Monday, 1 July 2019

“In, out, shake it all about”: Why Labour should now oppose Brexit

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In a Stats for Lefties article late last year, I wrote the following paragraph:
“A Labour Party committed to overturning [Leave voters’] votes and keeping Britain in the EU against their wishes might well win a handful of votes from the Liberal Democrats, and take some seats from the SNP, but the price might well be losing to the Tories in dozens upon dozens of marginal seats. That doesn’t sound like a risk worth taking. Labour’s nuanced and unifying Brexit policy, that respects the referendum whilst reaching out to Remain voters, may well be the only way for the party to win in these marginal seats."
In the article, I argued that backing a 2nd referendum could lead to a large defeat for Labour; in addition, as readers may already know, I have previously opposed a second EU referendum on principle.

I have now changed my mind.

In this article I’ll explain why I think that Labour should now clearly and proudly promise that, if they win an election, they will renegotiate Brexit and then hold a referendum with two options: approve a negotiated Brexit deal or Remain in the EU. Labour would then campaign to Remain.

There are two aspects to my argument: the principled case for doing this (i.e. why it’s the right thing to do), and the electoral case (i.e. why it wouldn’t be a barrier to Labour winning an election). As this is a stats blog, let’s examine the electoral case first.

The Electoral Case for backing a 2nd referendum

There are many people who would agree that Labour should oppose Brexit and back a 2nd referendum, but who are nevertheless worried that backing such a referendum would make it much harder (or impossible) for Labour to win an election. I think that these concerns were justified a year ago, but circumstances have now dramatically changed, and Labour must change its position in response. There are 4 reasons why Labour must urgently back a 2nd referendum, in my view.

1) The European Elections show that Remainers are willing to leave Labour

The EU elections should be a wake-up call for the left. Buoyed by a wave of anti-Brexit sentiment, the Liberal Democrats defied the polls and managed to outpoll the Labour Party in a national election for the first time since the general election of December 1910, nearly 109 years ago. As I’ve written before, the Liberal Democrats were collapsing – yet they are now surging in the polls, averaging 20% in June thus far (+12pts), their highest poll average since before the 2010 general election.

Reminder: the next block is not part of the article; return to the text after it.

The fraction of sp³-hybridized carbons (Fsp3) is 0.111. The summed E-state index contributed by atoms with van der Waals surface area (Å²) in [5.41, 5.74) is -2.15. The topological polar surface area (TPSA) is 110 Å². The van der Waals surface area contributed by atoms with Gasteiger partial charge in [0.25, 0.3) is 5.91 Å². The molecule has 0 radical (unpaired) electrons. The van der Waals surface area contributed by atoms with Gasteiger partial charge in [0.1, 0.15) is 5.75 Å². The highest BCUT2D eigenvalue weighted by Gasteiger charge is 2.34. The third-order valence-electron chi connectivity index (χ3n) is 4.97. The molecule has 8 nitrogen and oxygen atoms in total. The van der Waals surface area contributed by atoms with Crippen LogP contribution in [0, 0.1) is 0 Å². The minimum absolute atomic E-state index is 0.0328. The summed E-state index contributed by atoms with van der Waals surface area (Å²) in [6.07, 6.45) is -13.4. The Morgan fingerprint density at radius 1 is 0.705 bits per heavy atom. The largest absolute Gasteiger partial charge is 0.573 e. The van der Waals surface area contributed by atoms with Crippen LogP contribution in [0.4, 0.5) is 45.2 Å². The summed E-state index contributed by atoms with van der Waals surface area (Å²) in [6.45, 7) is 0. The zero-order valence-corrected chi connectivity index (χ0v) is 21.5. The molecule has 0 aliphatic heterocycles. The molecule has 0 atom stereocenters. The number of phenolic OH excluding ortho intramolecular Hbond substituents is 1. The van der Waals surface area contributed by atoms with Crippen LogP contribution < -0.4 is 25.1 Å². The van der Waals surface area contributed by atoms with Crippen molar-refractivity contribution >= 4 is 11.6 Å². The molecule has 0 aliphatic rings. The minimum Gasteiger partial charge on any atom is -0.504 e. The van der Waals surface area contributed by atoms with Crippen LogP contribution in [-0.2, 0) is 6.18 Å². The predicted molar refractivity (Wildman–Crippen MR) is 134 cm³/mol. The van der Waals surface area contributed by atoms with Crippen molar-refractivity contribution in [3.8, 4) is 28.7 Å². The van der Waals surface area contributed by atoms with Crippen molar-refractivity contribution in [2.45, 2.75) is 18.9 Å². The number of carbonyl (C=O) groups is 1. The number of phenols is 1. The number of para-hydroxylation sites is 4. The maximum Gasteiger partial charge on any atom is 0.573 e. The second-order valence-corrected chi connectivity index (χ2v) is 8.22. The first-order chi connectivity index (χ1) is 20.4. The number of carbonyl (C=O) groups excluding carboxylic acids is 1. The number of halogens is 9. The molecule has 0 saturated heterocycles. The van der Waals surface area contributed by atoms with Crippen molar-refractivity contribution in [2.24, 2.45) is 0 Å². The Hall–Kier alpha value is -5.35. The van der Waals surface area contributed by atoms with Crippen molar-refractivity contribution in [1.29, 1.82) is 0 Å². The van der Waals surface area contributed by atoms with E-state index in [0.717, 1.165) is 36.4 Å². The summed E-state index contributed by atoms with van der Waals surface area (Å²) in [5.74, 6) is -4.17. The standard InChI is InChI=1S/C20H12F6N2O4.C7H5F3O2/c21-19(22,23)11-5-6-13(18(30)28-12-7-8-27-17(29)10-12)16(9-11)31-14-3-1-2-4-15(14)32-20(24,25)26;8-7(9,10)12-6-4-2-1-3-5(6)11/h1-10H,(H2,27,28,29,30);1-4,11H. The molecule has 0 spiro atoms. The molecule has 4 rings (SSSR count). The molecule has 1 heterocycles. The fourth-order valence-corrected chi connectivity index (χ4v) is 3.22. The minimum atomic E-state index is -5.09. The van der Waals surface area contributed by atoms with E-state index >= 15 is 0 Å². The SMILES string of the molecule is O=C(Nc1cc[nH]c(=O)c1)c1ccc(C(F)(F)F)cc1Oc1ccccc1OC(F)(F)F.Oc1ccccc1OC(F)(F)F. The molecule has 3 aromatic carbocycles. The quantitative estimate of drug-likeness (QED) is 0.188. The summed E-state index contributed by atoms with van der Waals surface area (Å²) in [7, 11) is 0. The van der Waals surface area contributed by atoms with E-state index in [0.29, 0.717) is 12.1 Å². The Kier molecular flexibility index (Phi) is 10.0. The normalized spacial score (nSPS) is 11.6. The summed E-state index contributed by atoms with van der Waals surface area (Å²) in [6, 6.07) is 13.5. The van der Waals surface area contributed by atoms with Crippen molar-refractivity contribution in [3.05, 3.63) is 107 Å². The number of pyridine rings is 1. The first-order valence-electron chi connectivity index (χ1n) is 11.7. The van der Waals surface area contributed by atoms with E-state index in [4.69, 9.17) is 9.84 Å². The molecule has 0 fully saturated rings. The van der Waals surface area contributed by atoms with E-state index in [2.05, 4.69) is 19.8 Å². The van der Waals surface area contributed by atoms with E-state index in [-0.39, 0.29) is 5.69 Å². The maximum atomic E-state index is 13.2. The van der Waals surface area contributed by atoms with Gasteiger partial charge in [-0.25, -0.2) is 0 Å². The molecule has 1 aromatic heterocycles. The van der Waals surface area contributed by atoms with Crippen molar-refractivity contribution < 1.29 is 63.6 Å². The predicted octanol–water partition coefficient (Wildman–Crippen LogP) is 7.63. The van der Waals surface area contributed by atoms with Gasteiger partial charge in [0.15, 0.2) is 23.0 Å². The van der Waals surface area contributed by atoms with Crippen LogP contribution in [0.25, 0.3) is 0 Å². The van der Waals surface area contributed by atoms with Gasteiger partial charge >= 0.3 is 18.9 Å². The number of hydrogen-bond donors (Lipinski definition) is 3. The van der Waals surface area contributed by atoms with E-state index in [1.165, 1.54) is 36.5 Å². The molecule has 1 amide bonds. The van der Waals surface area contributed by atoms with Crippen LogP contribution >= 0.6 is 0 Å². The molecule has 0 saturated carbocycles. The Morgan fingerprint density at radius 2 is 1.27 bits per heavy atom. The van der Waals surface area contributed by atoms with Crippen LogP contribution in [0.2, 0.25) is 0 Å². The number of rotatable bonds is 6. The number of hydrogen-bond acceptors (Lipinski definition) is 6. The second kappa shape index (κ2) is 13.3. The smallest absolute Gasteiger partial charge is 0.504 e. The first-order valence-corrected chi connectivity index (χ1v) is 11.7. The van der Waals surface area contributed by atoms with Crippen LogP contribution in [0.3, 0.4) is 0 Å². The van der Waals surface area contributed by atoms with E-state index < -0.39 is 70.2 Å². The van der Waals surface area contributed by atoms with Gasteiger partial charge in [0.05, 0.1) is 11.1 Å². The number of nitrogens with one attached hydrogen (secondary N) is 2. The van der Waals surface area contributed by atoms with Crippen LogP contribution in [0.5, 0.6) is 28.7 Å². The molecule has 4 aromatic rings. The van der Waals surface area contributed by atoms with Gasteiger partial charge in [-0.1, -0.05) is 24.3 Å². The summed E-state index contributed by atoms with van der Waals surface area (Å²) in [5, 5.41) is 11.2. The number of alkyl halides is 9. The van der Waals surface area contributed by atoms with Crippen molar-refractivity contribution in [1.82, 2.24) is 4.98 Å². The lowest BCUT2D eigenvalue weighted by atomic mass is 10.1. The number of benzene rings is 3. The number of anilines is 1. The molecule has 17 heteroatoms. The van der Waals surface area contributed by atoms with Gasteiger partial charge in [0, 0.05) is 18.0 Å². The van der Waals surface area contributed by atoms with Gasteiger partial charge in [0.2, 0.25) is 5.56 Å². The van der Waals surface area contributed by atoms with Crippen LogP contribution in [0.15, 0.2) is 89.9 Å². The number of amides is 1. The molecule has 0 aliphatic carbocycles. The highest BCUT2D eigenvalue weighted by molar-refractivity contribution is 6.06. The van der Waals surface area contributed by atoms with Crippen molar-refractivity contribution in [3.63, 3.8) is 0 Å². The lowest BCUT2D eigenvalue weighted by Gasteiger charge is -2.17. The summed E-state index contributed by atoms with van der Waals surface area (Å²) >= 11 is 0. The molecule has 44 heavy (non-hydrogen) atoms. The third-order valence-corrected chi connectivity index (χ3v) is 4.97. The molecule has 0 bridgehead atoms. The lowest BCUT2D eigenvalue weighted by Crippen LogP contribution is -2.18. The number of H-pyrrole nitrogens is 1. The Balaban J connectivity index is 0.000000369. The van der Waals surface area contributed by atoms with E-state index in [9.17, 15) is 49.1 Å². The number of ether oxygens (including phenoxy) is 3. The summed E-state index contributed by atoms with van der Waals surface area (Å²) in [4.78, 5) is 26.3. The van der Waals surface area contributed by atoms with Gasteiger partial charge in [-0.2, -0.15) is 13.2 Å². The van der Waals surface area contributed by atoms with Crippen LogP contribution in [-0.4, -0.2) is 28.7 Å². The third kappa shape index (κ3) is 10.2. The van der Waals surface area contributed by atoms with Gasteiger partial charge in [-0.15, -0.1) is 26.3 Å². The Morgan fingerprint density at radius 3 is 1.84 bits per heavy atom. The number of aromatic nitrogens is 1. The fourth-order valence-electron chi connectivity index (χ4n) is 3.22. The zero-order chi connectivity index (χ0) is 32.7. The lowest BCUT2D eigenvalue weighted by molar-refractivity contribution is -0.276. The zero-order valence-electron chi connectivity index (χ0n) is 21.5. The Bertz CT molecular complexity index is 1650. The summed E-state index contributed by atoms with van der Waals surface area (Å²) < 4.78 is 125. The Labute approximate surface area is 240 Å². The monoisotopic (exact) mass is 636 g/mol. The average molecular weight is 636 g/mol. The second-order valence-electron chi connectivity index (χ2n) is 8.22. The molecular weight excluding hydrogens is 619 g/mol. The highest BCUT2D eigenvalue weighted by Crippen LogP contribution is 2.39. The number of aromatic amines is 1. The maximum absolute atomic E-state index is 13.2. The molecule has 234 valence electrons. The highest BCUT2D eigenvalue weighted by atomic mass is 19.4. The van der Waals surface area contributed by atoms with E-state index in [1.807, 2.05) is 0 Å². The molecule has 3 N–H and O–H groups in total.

The European elections saw Labour’s vote share collapse by 11pts, and that collapse went overwhelmingly in the direction of anti-Brexit parties. YouGov, whose final European election poll accurately predicted the Lib Dem surge, estimated in their final survey that amongst 2017 Labour voters who voted in the EU elections, a majority – 51% – voted for anti-Brexit parties. 31% voted for Labour, and just 15% supported pro-Brexit parties. Even more worryingly, Labour won just 22% of the vote amongst 18-24 year olds, with the Green Party winning the youth vote with 27%.

Looking at the results themselves also shows a clear trend. The results were declared by council area, as were the EU referendum results, allowing for direct comparisons. The table below shows the average change in vote share for Labour in local council areas, grouped by how pro-Leave that area was in 2016. I have presented 3 tables: England, Wales and Scotland.

As you can see, in England, Labour's vote share fell by more on average in heavily Remain areas.



In Scotland, the Labour vote fell by a consistent amount (falling by 15-17pts) with no distinction (by and large) between more pro-Remain and more pro-Leave areas.



In Wales, Labour's vote declined by a consistent amount (falling by 10-13pts), with no distinction (by and large) between more pro-Remain and more pro-Leave areas. The only exception to this was Blaenau Gwent, which was the only council area to vote Leave with 60%+ of the vote in 2016 - in that council area, Labour's vote share fell by 22pts. This single data point should not be taken as indicative of a greater trend.
 

All of this tells us one thing: Remain voters are prepared to walk away from Labour, and without Remain voters, Labour cannot win. The most recent poll from Survation (the most accurate pollster in 2017) suggests that of the 12.9m people who voted Labour in 2017, 70% would vote Remain in an EU referendum tomorrow.

2) Labour is losing far more Remainers than Leavers in polls

Since March 2018, Labour’s average poll share has been falling. Up until February 2019, this fall was only marginal – between April 2018 and February 2019, Labour’s monthly poll average was consistently 38-39%, only slightly down from its 2017 GB vote share of 41%. But in February this year, Labour’s support dropped to 35% and has continued to decline ever since. So far in June, the party has polled an average of just 22%, tied with the Brexit Party.

This decline has occurred amongst both Remainers and Leavers, but it is far more pronounced amongst Remainers.

 

Labour’s average poll result amongst Remain voters in June was 30% (-25pts since 2017), whilst amongst Leavers it was 12% (-12pts).